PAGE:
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Wednesday, December 22, 2010

Open Doors; Right To Believe Campaign; Aasia Bibi; Pakistani Christians to protest on Christmas Day to repeal blasphemy law; Asia Bibi 'can be killed at any time' says Pakistani priest; Islamic Extremists Protest Efforts to Change Blasphemy Laws and Free Christian

Right to Believe


This year in 2010 the Organisation of the Islamic Conference (OIC), linking 57 countries with majority or significant Muslim populations, once again introduced a Defamation of Religions Resolution in the United Nations.

If the Resolution became the basis for law, it would allow governments the power to determine which religious views can and can't be expressed in their country, and the right to punish those who express 'unacceptable' religious views as they see fit. So, in effect, it would makes persecution legal.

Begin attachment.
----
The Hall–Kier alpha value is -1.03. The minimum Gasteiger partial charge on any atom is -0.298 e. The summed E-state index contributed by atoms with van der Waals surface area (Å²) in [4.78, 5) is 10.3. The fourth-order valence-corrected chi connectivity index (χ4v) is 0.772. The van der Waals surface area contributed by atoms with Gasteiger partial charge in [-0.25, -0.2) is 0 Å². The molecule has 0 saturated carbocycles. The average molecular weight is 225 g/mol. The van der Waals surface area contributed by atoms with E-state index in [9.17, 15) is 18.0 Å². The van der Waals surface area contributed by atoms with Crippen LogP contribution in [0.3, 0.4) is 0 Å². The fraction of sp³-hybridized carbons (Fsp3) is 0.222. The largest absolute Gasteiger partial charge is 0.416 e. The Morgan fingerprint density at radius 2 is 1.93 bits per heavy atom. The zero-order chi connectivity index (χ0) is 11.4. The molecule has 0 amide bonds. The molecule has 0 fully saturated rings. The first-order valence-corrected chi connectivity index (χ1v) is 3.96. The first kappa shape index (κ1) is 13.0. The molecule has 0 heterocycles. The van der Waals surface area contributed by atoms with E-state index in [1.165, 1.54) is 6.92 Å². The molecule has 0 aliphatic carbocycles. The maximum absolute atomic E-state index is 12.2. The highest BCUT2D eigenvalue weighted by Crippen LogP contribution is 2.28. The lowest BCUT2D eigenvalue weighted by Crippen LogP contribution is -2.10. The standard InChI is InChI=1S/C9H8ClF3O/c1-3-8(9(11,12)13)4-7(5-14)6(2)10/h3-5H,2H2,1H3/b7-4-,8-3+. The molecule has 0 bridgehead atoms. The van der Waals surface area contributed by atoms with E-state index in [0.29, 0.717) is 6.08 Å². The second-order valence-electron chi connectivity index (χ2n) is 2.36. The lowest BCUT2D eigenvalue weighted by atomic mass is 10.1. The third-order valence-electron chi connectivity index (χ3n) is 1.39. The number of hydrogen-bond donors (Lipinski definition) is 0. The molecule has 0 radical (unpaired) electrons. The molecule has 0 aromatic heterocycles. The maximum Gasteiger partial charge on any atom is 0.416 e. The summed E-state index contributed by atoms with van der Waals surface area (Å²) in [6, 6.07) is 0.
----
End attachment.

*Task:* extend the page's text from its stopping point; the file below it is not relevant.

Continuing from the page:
It aims to criminalise words or actions deemed to be against a particular religion, especially Islam. It has the effect of providing international legitimacy for national laws that punish blasphemy or otherwise ban criticism of a religion. It was voted on in the UN General Assembly on 21 December.

Many countries have backed this Resolution in the past, but this year some changed their minds. Although the Resolution was not defeated, it passed with the narrowest margin to date - just 9 votes. Thousands of people from the UK and Ireland and across the world helped to acieve this by their prayers and their signatures on the Open Doors' Right to Believe petition.

- Open Doors


The 'Defamation of Religions' Resolution has been voted on by the United Nations General Assembly

The UN General Assembly in New York voted on the Defamation of Religions Resolution on 21 December. It was passed with 76 votes in favour, 67 countries voting against and 40 abstaining. In all the years of voting on this issue this is the narrowest margin to date! The trend of declining support is clearly accelerating. The gap between the YES and NO vote narrowed significantly, and the total number of NO votes, plus the abstentions, far outweighed the YES vote. We believe that every signature on the petition has played a small but significant part in this.

Further details can be found at